It is widespread on news media that Intel’s new CEO-to-be, Pat Gelsinger, has recently been viewed as taking a potshot at Apple by calling them a lifestyle company. As a Verge recently reported, Gelsinger said, “We have to deliver better products to the PC ecosystem than any possible thing that a lifestyle company in Cupertino,” in order to motivate his employees.
If I would be running Apple, I would take this as a compliment. A great brand always aspires to be an influencer.
Looking from outside perspective, Intel, which is a tier 1 supplier for Apple, wouldn’t like to offend its existing and future customer. Intel is one consumer brand which customers don’t buy directly. It was one of the few B2B brands that successfully branded itself along with computer OEMs like Dell, Compaq, and IBM in mid-1990s. Intel’s dominance in the 1990s till the mid-2020s gradually led to complacency. Today AMD, ARM, Qualcomm are giving Intel a tough challenge in the gaming and graphics domains.
Microprocessors are an integral component, Intel used to be a dominant supplier for PC OEM’s but their over-dominance has led their customer to find alternatives. Microsoft is soon likely to move to their SQ1 branded processors for their Surface computer product line. So the big question arises why did Intel received such a big snub from its top customer. This snub was long in the making, as microprocessors are not something that a computer manufacturer can develop overnight and ditch their supplier.
The answer to that is simple, yet difficult to understand. When you are a consumer-facing brand like Apple, Google or Microsoft, egos run high. Undoubtedly, you are in the business of selling a lifestyle, if your product is in close proximity with your customer. For example, a mobile phone, or a laptop defines a person’s lifestyle. Here, “function follows form,” and not the other way round. Human constantly need a way to express themselves, and that the reason we are willing to spend anything on cars or apparel.
When Intel started positioning itself as geeky with advertisements starring Jim Parson (Sheldon from ‘Big Bang Theory’ fame). AMD on the other hand positioned themselves as hard core and badass, which appealed to the gaming community, and when Intel saw itself loosing, it started advertising itself in gaming where it lost badly.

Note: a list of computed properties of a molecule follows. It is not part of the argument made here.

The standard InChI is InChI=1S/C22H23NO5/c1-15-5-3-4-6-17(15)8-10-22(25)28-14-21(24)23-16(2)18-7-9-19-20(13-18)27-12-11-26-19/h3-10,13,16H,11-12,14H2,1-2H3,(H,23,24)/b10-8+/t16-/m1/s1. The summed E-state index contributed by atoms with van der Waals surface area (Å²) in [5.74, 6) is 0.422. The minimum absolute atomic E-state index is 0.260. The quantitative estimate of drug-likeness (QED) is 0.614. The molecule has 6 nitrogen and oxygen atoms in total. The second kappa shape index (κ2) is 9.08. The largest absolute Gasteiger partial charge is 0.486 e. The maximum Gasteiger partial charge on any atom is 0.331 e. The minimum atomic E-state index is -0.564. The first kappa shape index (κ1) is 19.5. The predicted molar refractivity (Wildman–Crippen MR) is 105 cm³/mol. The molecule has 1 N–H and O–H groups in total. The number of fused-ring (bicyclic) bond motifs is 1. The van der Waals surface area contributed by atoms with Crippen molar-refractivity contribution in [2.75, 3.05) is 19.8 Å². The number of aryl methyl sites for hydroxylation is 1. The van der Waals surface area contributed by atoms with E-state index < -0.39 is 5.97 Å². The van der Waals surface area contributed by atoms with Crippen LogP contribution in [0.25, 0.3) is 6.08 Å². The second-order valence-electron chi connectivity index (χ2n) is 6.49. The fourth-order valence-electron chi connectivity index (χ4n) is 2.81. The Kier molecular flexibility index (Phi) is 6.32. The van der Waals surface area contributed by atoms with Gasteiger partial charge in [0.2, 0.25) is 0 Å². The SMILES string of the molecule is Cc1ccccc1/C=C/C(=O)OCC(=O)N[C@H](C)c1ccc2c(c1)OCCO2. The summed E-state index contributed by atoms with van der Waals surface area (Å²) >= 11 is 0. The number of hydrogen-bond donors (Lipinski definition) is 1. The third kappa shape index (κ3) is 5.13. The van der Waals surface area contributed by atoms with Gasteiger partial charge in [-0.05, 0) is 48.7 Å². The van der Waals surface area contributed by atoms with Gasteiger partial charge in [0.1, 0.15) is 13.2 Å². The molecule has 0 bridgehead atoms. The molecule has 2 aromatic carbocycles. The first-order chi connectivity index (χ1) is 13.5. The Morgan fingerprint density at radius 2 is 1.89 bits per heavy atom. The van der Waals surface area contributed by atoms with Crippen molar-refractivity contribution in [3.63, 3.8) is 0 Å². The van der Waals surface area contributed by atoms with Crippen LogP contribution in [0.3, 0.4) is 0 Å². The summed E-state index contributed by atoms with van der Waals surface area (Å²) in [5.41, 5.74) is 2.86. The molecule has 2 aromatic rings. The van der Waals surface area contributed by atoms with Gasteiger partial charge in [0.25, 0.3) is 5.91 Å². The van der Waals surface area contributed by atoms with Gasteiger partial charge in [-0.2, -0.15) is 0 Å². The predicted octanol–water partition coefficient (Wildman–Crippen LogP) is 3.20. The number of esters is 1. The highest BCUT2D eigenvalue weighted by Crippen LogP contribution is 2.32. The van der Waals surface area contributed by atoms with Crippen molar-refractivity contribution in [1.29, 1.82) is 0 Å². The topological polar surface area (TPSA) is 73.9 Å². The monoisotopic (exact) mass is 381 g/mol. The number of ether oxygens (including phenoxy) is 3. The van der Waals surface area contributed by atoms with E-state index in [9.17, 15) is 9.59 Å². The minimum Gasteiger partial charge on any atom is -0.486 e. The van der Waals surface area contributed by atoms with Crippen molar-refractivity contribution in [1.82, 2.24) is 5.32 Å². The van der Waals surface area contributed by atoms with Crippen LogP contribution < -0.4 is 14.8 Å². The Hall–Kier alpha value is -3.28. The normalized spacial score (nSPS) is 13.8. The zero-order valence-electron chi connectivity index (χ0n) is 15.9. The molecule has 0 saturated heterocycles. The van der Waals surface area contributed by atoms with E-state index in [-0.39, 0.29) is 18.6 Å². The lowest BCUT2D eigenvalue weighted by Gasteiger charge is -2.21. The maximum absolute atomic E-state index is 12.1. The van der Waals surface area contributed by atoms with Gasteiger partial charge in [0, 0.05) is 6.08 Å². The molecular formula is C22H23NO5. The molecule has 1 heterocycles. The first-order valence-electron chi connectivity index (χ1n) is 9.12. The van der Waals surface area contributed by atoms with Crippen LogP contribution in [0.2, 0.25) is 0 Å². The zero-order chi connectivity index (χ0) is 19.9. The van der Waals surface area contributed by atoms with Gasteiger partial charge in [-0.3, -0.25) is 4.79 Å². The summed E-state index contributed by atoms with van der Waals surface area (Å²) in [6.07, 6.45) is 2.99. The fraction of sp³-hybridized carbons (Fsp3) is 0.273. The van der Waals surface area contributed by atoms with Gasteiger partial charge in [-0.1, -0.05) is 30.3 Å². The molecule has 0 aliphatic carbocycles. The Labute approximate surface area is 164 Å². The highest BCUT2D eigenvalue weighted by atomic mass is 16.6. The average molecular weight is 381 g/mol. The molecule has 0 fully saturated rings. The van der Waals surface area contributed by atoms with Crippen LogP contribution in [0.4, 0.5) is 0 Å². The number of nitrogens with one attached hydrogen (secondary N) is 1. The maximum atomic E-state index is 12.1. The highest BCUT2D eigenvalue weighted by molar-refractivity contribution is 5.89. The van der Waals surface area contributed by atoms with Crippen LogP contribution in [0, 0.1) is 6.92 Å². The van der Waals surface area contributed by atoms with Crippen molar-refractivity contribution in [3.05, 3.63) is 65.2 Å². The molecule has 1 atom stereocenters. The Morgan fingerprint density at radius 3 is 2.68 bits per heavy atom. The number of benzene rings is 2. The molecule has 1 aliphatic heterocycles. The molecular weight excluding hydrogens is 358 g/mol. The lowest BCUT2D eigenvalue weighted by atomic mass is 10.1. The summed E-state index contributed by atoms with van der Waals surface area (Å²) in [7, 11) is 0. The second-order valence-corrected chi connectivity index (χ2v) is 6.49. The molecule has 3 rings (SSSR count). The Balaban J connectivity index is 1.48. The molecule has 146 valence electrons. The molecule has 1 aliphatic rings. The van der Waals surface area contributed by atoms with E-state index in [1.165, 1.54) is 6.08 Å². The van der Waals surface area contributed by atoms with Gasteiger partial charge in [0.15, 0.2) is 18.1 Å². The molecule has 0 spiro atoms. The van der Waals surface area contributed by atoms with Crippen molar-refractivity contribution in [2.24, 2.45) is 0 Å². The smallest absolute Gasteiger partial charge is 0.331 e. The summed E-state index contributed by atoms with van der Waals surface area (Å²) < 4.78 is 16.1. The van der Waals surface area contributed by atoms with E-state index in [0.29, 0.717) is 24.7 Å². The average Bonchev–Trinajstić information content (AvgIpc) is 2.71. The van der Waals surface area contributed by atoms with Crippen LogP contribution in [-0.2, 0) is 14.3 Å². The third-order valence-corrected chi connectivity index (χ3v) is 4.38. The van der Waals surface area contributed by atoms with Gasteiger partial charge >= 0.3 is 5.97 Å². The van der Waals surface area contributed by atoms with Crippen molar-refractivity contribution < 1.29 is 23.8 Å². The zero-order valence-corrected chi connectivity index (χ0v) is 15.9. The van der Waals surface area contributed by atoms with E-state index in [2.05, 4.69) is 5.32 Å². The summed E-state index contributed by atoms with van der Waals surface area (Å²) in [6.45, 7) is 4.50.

Apple and Microsoft and brands with big egos, and Intel’s brand images would always would have created some form of resentment, as their product lines were priced according to Intel’s product line-up. This I believe has gradually led Apple and Microsoft to find an alternate to Intel, so as to remove dependence on Intel’s brand rather than its microprocessors. I’m sure that had Intel agreed to custom brand its processors of Apple and Microsoft, this situation wouldn’t have occurred.
So the final takeaway is if you want to be popular, you better be ready for backlash, as your peers will try to take you down, just for spite. And if you are willing to live in oblivion, you are likely to survive longer, and be a part of any ego wars.
Abhishek Sareen is a marketing professional with over 16 years of experience. He started his career as a management consultant and currently works in international business. He has set up businesses like Track & Trail, BrooksBicycles.com and created consumer brands like Montra, Machcity and Roadeo. He’s is a passionate cyclist and participated in several endurance competitive events like MTB Himalaya. His interests are in behavioral psychology, economics and chess. He is a graduate in Computer Science and an MBA in Marketing. He completed his executive education from IIM-A in 2016 focusing on business strategy.